WB: There are ~200 breweries in BC. The Guild has a tricky role in encouraging further growth, because the ‘rising tide floats all boats’ concept may have its limits. How might the current experience inform your future thinking when responding to inquiries from potential new industry members?

KB: The Guild does not actively encourage or solicit new breweries. Our role is to act as a resource and streamline the process once the entrepreneur has decided to open the brewery. We provide members with education, perspective, access to industry resources and opportunities for collaboration with existing members which adds value to all.

WB: Although you can’t get specific about some of the unfortunate outcomes this shutdown will cause, can you confirm whether or not some of your members are actively exploring exit strategies as a result of it?

KB: I have not had any discussions with any members regarding breweries closing their doors permanently due to this crisis. I am encouraged by the tenacity, innovation and the fight I see from our members to open up new revenue streams and actively pursue opportunities that are keeping their doors open. The move to home delivery and the production of hand sanitizer are great examples of the resiliency of our members.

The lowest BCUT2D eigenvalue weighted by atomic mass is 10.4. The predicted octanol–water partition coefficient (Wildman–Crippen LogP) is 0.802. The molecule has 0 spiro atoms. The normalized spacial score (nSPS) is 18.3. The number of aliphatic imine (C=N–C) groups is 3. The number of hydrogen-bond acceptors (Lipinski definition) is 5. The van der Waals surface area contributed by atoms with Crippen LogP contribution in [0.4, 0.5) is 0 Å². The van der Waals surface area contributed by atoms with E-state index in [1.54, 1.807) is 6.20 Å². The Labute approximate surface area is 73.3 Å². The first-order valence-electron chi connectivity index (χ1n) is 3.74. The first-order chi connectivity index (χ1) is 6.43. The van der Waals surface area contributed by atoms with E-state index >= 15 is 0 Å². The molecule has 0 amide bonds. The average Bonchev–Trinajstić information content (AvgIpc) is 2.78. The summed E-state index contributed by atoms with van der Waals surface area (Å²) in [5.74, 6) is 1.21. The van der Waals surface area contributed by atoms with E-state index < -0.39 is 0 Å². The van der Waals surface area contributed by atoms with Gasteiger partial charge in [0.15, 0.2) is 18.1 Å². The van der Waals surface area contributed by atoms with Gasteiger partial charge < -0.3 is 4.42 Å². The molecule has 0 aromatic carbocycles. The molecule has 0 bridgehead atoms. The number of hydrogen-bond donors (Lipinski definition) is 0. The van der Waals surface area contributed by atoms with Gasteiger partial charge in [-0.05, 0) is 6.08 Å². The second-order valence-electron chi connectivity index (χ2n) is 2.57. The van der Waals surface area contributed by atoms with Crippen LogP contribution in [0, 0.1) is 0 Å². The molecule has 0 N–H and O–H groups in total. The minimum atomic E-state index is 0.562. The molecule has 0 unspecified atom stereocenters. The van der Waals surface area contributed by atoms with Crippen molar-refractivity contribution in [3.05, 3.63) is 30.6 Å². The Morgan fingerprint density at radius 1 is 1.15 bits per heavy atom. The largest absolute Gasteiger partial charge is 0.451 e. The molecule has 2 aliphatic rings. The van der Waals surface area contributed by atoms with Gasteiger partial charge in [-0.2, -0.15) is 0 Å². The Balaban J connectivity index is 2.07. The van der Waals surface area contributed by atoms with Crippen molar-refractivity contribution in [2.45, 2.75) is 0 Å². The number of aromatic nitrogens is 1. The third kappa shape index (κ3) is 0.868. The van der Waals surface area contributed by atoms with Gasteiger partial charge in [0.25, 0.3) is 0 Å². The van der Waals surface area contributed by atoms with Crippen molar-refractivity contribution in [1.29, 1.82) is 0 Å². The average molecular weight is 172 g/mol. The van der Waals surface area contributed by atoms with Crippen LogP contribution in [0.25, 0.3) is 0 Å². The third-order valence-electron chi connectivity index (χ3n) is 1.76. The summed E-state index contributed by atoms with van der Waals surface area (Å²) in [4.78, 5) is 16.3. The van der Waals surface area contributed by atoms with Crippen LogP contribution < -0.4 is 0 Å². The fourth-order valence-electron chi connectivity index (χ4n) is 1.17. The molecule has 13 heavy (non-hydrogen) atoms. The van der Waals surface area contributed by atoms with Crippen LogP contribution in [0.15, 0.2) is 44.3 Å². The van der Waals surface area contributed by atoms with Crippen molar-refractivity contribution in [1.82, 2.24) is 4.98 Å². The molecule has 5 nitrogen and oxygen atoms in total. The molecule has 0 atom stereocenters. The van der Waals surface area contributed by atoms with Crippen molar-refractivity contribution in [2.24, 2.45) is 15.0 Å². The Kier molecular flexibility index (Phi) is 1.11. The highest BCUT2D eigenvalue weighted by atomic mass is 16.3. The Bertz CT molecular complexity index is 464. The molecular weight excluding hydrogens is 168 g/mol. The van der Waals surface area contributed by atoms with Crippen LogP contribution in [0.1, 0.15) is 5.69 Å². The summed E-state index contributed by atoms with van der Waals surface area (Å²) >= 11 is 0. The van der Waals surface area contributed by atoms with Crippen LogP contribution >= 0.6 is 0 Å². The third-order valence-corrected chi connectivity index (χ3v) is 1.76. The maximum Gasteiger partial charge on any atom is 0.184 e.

WB: What do you think your biggest takeaway from this experience will be?

KB: The level of engagement and collaboration that is taking place between our members, our government, the associations representing the beverage alcohol manufacturing industry, and the Liquor Control Board.

The Business Technical Advisory Panel, formed at the request of the Attorney General to review current liquor policies in Spring 2018, has remained together and has been critical to representing a collective voice to government and policy makers. Instead of each association approaching the government with member concerns and feedback, the BTAP team fields calls throughout the week to collect various issues, then presents these to the government as one. This allows government and the LDB to respond effectively and efficiently. Policy changes that would otherwise take months are being turned around in days. It is my hope that this positive momentum and transparent communication lines between industry and government is the legacy that remains from this crisis as we rebuild the industry.

About Author

Dave Smith

Editor of Beer Me BC and What's Brewing Magazine. Writing credits include The Publican, BC Ale Trail and the BC column for the Northwest Brewing News. Accredited Member of the BC Association of Travel Writers. Craft beer fan since the late 1990s, CAMRA BC member since 2004. Along with wife Ivana, he travels Cascadia as half of the beer duo BeerSeekers.